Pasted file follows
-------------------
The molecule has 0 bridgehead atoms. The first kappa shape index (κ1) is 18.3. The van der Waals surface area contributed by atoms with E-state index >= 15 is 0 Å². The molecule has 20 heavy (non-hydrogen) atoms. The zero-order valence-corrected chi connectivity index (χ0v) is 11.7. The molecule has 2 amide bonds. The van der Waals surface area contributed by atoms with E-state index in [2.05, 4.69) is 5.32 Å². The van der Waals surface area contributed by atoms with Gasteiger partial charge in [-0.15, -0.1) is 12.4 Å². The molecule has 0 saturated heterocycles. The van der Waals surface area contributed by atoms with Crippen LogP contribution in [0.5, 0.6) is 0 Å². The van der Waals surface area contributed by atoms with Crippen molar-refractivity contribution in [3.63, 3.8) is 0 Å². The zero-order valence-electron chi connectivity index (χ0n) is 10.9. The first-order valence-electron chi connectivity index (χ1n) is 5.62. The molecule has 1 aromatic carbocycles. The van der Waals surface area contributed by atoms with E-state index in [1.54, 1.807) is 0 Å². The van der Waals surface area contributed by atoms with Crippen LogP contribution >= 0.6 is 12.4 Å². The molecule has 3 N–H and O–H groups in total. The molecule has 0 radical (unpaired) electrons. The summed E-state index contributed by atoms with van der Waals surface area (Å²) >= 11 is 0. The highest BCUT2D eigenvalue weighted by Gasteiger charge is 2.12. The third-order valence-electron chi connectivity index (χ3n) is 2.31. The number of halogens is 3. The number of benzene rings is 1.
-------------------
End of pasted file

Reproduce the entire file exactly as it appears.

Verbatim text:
The molecule has 0 bridgehead atoms. The first kappa shape index (κ1) is 18.3. The van der Waals surface area contributed by atoms with E-state index >= 15 is 0 Å². The molecule has 20 heavy (non-hydrogen) atoms. The zero-order valence-corrected chi connectivity index (χ0v) is 11.7. The molecule has 2 amide bonds. The van der Waals surface area contributed by atoms with E-state index in [2.05, 4.69) is 5.32 Å². The van der Waals surface area contributed by atoms with Gasteiger partial charge in [-0.15, -0.1) is 12.4 Å². The molecule has 0 saturated heterocycles. The van der Waals surface area contributed by atoms with Crippen LogP contribution in [0.5, 0.6) is 0 Å². The van der Waals surface area contributed by atoms with Crippen molar-refractivity contribution in [3.63, 3.8) is 0 Å². The zero-order valence-electron chi connectivity index (χ0n) is 10.9. The first-order valence-electron chi connectivity index (χ1n) is 5.62. The molecule has 1 aromatic carbocycles. The van der Waals surface area contributed by atoms with E-state index in [1.54, 1.807) is 0 Å². The van der Waals surface area contributed by atoms with Crippen LogP contribution >= 0.6 is 12.4 Å². The molecule has 3 N–H and O–H groups in total. The molecule has 0 radical (unpaired) electrons. The summed E-state index contributed by atoms with van der Waals surface area (Å²) >= 11 is 0. The highest BCUT2D eigenvalue weighted by Gasteiger charge is 2.12. The third-order valence-electron chi connectivity index (χ3n) is 2.31. The number of halogens is 3. The number of benzene rings is 1.